Giving your building design context is really important when it comes to 3d modelling. Your building needs to stand in its surrounding landscape in order to give it a sense of scale and demonstrate its relationship with the environment. However, some of us may find it fairly straightforward to model our house/building design, but things tend to get a bit more tricky when it comes to terrain, landscapes, and topography!
SketchUp has a variety of ways you can model terrain and topography, but sometimes beginners in SketchUp find it hard to get to grips with working on terrain.
In this post we are going to look at the different outcomes that can be achieved with the Sandbox Tools which come as standard in both the free and pro versions of SketchUp.
We will look at creating terrain from scratch, and also from contour lines that we have imported into SketchUp. We will then get to grips with adding objects to our terrain.
So, let’s get started.
The sandbox tools can be found by opening up the View menu ==> Tool Palettes ==> Sandbox
This will bring the Sandbox tool palette onto your screen.
The first tool we will look is “From Contours”. This tool allows us to import (or draw our own) contour lines, and then create a terrain from those contours.
The process is pretty simple.
Import your contour drawing from cad (this is a SketchUp pro feature only I’m afraid) – you can learn how to import files from CAD by checking out this post.
Your import should contain contour lines, that are at relevant heights.
Make sure your contour lines are not grouped together. If they are, they need to be exploded. To explode a group you can select the group, right click, and select ‘explode’.
Before proceeding, I recommend you save your drawing as creating terrain from contours can sometimes result in SketchUp crashing as it is a resource intensive task.
Now select your contour lines, and click “From Contours” from the Sandbox Toolbar.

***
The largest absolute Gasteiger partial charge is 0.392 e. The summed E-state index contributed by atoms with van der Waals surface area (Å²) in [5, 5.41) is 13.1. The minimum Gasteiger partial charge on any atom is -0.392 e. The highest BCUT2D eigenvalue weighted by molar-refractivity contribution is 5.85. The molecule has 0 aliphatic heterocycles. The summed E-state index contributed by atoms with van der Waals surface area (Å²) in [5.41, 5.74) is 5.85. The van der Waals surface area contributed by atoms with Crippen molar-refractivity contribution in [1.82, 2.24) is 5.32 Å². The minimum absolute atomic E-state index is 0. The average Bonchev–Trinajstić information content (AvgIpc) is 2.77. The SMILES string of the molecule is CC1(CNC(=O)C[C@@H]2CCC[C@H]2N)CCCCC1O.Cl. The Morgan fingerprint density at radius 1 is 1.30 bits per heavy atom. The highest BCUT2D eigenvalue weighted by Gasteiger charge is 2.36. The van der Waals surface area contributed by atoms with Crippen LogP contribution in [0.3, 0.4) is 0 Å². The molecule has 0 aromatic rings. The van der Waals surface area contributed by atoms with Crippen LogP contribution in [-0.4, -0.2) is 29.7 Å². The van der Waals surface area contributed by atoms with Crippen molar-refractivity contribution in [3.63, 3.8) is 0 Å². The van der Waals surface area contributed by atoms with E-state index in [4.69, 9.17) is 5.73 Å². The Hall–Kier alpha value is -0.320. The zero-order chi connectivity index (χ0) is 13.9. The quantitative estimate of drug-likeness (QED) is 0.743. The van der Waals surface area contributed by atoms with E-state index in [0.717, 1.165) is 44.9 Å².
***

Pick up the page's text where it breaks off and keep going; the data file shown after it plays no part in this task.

Your contours should now be connected together by surfaces.
From Scratch and Smoove
Once you have drawn the grid you can activate the “Smoove” tool to start creating your topography.
Once the Smoove tool is activated, you will have the option of amending the radius of the tool to your requirement. In this example you can see the radius of the Smoove tool is larger than the grid I have created, so I want to amend the radius – to do this I type a new radius, 2000mm and hit enter.
I can then start working in a similar fashion to the push/pull tool to create my landscape.
The stamp tool allows us to place objects onto our terrain. Lets imagine we have created a setting for our building to be positioned. We can use the stamp tool to create a flat surface for the building to be placed.
We start by positioning our building over the terrain where we would like it to be placed.
We then select our building and click on the Stamp tool to activate it. A red line will appear around our building, we can now click on the terrain we would like our building to sit on. SketchUp then gives us the option of how we would like the platform to be positioned. Once we are happy, we click to complete the process.
While the Stamp tool lets us create a flat surface on our terrain with a transition from the terrain to the surface, the Drape tool allows us to transfer edges from a face onto a terrain. One of the most common examples of this is a road or path.
To drape a surface onto the terrain you need to draw your surface and position it directly above the terrain. A good way to check if it is in the right position is to go to Camera ==> Standard Views ==> Top.
Once your road/ surface is in position, you select your surface, then activate the Drape tool, then you click on your terrain that you want the surface to be ‘draped’ over.
You can also explore using the “Add Detail” tool and the “Flip Edges”. These allow more control over the editing of your terrain.
So this concludes a basic introduction to working with terrain in SketchUp. There is so much more you can do, and lots of plugins available both free and paid that will help enhance your terrain modelling and make the process easier. For now, hopefully this will help you get started.
As always, if you have any questions comment below, or if you found this helpful I would love to know, so drop me a comment 🙂